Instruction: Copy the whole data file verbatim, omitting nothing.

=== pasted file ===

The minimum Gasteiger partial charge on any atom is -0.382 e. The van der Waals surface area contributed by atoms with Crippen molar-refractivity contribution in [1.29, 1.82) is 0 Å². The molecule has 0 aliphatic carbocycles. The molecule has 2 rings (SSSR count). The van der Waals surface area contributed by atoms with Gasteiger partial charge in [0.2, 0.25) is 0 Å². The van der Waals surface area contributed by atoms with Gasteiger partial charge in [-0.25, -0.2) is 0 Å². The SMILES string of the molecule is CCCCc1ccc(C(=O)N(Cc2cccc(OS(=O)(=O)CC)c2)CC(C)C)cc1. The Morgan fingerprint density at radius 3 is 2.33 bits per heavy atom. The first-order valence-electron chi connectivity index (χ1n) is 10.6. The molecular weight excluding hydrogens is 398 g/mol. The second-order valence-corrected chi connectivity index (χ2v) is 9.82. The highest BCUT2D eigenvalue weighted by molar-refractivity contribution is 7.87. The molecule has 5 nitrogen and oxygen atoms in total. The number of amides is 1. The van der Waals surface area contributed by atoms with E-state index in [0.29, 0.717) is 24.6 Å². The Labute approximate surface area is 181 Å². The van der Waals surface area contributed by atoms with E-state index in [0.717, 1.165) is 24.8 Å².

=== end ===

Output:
The minimum Gasteiger partial charge on any atom is -0.382 e. The van der Waals surface area contributed by atoms with Crippen molar-refractivity contribution in [1.29, 1.82) is 0 Å². The molecule has 0 aliphatic carbocycles. The molecule has 2 rings (SSSR count). The van der Waals surface area contributed by atoms with Gasteiger partial charge in [0.2, 0.25) is 0 Å². The van der Waals surface area contributed by atoms with Gasteiger partial charge in [-0.25, -0.2) is 0 Å². The SMILES string of the molecule is CCCCc1ccc(C(=O)N(Cc2cccc(OS(=O)(=O)CC)c2)CC(C)C)cc1. The Morgan fingerprint density at radius 3 is 2.33 bits per heavy atom. The first-order valence-electron chi connectivity index (χ1n) is 10.6. The molecular weight excluding hydrogens is 398 g/mol. The second-order valence-corrected chi connectivity index (χ2v) is 9.82. The highest BCUT2D eigenvalue weighted by molar-refractivity contribution is 7.87. The molecule has 5 nitrogen and oxygen atoms in total. The number of amides is 1. The van der Waals surface area contributed by atoms with E-state index in [0.29, 0.717) is 24.6 Å². The Labute approximate surface area is 181 Å². The van der Waals surface area contributed by atoms with E-state index in [0.717, 1.165) is 24.8 Å².